Day 273: Humble faith

Psalm 132; Psalm 147; Psalm 149; Galatians 2

yet we know that a person is not justified by works of the law but through faith in Jesus Christ, so we also have believed in Christ Jesus, in order to be justified by faith in Christ and not by works of the law, because by works of the law no one will be justified (Galatians 2:16).

This is the crux of the gospel…and one of the hardest principles to live by – both for the first-century and modern-day Christian.

When Paul uses the word, “justified” he is referring to the legal term, “justification” which means “declared righteous.” Justification is binary… you’re either justified or you’re not, you’re either innocent or guilty. There are no “in-betweens” – no gray areas.

In order to be justified by the law, one would have to keep the whole law perfectly. And the only person to ever do this was Jesus.

When we inevitably fail to keep the law, we can choose one of two responses: Self-justification or humble repentance.

Knowledge of God’s loving-kindness can help us choose the humble path…

The Lord builds up Jerusalem; he gathers the outcasts of Israel. He heals the brokenhearted and binds up their wounds. The Lord lifts up the humble; he casts the wicked to the ground (Psalm 147:1-2;6).

The Psalmist doesn’t say, “The Lord lifts up the righteous,” he says, “The Lord lifts up the humble.” It’s interesting that the psalmist chooses the word “humble” as the antithesis to “wicked” in verse 6.

But if you think about it, humility is closely tied with righteousness – the kind of righteousness that comes through faith!

I have been crucified with Christ and I no longer live, but Christ lives in me. The life I now live in the body, I live by faith in the Son of God, who loved me and gave himself for me. I do not set aside the grace of God, for if righteousness could be gained through the law, Christ died for nothing!” (Galatians 2:20-21, NIV)

We don’t want to make Christ’s death meaningless by trusting in ourselves to obey the Law, do we? No! That’s preposterous! Our only hope is to turn to the Lord in humble faith – trusting that Christ’s perfect life and sacrifice are all we need for the salvation for our souls.

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Day 272: Unmerited peace

Psalm 125; Psalm 126; Psalm 128; Psalm 129; Galatians 1

We are continuing our reading through the Psalms that would have been relevant to and/or sung by the restored people of Jerusalem.

These Psalms depict a Jerusalem at peace, secure in the protection of God. The restored community experienced the fulfillment of God’s peace in part. We look to the final and “full” fulfillment of His peace in the new Jerusalem!

This peace is made possible by Jesus, the Son of God, who put on flesh so that he might die in our place and take the penalty for our sin. And because of his resurrection, we too can share in his life. Jesus offers this new life to all who believe, both Jew and Gentile – and because he perfectly obeyed the law on our behalf, we are no longer under the law, but under grace.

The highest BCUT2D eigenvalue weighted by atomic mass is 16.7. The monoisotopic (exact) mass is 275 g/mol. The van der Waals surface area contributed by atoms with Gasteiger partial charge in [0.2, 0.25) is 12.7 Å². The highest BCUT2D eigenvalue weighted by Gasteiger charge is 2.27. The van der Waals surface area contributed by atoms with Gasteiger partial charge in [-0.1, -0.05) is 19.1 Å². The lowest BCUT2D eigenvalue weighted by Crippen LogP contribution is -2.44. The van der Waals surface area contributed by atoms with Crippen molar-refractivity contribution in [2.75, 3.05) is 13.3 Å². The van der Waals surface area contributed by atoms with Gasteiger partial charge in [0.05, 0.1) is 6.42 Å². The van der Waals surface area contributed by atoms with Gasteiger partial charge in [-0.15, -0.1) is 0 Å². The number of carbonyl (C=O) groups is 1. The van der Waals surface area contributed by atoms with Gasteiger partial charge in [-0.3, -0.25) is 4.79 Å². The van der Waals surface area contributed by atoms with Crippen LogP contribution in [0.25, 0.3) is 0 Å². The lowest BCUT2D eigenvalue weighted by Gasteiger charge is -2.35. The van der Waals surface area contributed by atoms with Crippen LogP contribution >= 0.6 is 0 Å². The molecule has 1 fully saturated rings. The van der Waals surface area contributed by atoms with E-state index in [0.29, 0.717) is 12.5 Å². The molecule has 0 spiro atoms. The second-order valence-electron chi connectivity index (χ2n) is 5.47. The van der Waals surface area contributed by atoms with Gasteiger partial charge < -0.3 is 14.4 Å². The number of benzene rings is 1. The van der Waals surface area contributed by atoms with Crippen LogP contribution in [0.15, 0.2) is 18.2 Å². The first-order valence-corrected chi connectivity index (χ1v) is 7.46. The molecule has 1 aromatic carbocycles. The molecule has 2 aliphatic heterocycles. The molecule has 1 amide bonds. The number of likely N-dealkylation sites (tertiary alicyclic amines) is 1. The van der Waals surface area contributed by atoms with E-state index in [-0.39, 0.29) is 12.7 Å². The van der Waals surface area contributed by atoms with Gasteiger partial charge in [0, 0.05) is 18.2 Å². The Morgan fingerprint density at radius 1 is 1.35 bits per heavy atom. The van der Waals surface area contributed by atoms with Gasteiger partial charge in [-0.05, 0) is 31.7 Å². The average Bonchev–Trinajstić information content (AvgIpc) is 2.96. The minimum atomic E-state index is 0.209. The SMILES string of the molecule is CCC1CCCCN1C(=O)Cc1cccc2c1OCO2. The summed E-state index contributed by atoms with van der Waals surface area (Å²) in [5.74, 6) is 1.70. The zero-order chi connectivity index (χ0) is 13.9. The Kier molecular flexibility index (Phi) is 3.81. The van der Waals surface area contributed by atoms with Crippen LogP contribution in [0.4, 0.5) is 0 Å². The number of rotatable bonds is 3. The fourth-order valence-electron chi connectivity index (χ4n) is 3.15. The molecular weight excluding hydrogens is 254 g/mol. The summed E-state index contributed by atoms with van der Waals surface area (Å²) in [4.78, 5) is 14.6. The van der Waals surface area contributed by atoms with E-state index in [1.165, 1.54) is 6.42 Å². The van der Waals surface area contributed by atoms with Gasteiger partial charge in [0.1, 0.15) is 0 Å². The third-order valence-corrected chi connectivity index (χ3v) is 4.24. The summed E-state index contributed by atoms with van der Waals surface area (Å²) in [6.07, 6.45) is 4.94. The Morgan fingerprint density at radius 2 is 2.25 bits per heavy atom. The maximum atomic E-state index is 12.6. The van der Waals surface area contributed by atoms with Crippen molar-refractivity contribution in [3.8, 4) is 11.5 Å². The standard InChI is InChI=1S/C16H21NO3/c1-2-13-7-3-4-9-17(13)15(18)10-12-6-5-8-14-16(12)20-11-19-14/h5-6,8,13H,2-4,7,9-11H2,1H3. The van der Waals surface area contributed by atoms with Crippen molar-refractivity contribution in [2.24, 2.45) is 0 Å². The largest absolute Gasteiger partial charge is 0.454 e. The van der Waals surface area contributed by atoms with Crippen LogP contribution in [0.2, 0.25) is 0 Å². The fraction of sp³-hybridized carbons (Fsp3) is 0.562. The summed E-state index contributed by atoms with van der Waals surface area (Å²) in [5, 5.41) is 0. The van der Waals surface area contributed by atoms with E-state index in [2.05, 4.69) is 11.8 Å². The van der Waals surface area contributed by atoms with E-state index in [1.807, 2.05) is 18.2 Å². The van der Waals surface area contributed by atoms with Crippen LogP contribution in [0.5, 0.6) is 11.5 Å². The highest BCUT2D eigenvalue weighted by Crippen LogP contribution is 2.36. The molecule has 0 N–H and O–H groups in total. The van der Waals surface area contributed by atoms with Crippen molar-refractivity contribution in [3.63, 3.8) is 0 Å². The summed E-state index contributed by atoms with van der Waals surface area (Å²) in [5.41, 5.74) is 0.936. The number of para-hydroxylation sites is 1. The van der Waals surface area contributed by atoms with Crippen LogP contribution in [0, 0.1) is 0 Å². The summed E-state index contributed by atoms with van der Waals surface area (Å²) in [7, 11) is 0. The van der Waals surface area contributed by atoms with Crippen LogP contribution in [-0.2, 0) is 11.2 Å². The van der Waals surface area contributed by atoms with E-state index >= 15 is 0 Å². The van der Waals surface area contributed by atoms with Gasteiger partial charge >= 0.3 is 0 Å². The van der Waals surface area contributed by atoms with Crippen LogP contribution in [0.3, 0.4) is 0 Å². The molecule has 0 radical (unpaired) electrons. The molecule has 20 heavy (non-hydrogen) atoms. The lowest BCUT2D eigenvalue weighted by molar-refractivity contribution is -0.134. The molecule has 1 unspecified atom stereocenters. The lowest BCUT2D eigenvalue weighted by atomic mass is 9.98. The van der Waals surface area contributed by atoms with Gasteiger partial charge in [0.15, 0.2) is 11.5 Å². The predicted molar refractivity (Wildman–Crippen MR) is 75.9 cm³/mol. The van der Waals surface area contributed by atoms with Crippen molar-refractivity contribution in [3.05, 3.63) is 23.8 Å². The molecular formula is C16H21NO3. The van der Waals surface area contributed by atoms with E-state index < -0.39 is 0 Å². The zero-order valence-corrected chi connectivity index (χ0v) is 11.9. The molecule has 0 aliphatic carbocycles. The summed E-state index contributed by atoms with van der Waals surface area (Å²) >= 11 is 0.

It is this concept of grace, or unmerited favor, that has become a stumbling block for the Christians in Galatia. For false teachers were infiltrating the churches in Galatia trying to convince the newly converted Gentile Christians to be circumcised.

This is the context in which Paul is writing to the churches throughout Galatia. He begins by asserting that the gospel he preached is the only gospel and he defends his authority to preach this gospel. This authority was given to him by God, alone – in Christ, alone – by grace, alone!

Just like Paul, we have nothing to boast in apart from our life in Christ. The peace we have in our relationship with God and the peace that we will experience in the new Jerusalem is accomplished by God, alone – in Christ, alone – by grace, alone!!

Day 271: Strength in weakness

Psalm 107; Psalm 116; Psalm 118; 2 Corinthians 13

As we come to the end of 2 Corinthians, let’s consider a theme that has been prominent throughout both of Paul’s letters to Corinthian church.

The Corinthians were lured away from the gospel by their worldly culture. Whether it be by the world’s lax moral standards or by “impressive” false teachers, the Corinthians failed to grasp the paradox of God’s kingdom… True strength can only be found in weakness!

Consider this chart*: (I love charts!) *adapted from ESV Study Bible, Crossway

Verse Weakness Power (or strength)
1 Cor. 1:25 The weakness of God is stronger than man
1 Cor. 1:27 God chose what is weak to shame the strong
1 Cor. 2:3,5 in weakness and in fear but in the power of God
1 Cor. 15:43 sown in weakness raised in power
2 Cor. 12:9 I will boast…of my weakness so that the power of Christ may rest upon me
2 Cor. 13:3 not weak in dealing with you but … powerful among you
2 Cor. 13:4 he was crucified in weakness but lives by the power of God
2 Cor. 13:4 we also are weak in him but … live with him in the power of God
2 Cor. 13:9 we are glad when we are weak and you are strong

This chart illustrates the importance of the paradoxical relationship between strength and weakness. If you think back to the restored-exiles in Jerusalem, they surely grasped this concept of strength and weakness – considering that they had lost their nation and were subject to the whims of a foreign king … yet through God’s strength they persevered to re-build Jerusalem!

All three of today’s Psalms would have been meaningful to the restored exiles of Jerusalem as they speak of God “helping” or “rescuing” those in distress.

Psalm 118 is especially poignant because it describes a joyful celebration after God saved the people from “the nations” (Psalm 118:10). Many believe this Psalm could have been sung at the dedication of the walls of Jerusalem recorded in Nehemiah 12 (Psalm 118:19-20).